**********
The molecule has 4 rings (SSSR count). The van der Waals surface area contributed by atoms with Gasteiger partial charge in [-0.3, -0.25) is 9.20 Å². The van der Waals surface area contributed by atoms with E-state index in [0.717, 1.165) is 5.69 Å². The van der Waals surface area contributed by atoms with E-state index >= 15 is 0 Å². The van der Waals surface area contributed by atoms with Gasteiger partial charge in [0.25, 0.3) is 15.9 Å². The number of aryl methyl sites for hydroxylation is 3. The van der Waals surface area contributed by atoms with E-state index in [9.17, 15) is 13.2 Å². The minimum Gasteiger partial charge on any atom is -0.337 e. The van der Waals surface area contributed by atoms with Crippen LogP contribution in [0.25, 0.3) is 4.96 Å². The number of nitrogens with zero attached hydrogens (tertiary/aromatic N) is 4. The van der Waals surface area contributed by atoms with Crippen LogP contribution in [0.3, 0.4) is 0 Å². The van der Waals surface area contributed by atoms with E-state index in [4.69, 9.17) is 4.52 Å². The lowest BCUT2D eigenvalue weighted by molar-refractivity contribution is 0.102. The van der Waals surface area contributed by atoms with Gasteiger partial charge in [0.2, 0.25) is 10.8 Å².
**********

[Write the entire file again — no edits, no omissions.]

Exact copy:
The molecule has 4 rings (SSSR count). The van der Waals surface area contributed by atoms with Gasteiger partial charge in [-0.3, -0.25) is 9.20 Å². The van der Waals surface area contributed by atoms with E-state index in [0.717, 1.165) is 5.69 Å². The van der Waals surface area contributed by atoms with E-state index >= 15 is 0 Å². The van der Waals surface area contributed by atoms with Gasteiger partial charge in [0.25, 0.3) is 15.9 Å². The number of aryl methyl sites for hydroxylation is 3. The van der Waals surface area contributed by atoms with E-state index in [9.17, 15) is 13.2 Å². The minimum Gasteiger partial charge on any atom is -0.337 e. The van der Waals surface area contributed by atoms with Crippen LogP contribution in [0.25, 0.3) is 4.96 Å². The number of nitrogens with zero attached hydrogens (tertiary/aromatic N) is 4. The van der Waals surface area contributed by atoms with Crippen LogP contribution in [0.3, 0.4) is 0 Å². The van der Waals surface area contributed by atoms with E-state index in [4.69, 9.17) is 4.52 Å². The lowest BCUT2D eigenvalue weighted by molar-refractivity contribution is 0.102. The van der Waals surface area contributed by atoms with Gasteiger partial charge in [0.2, 0.25) is 10.8 Å².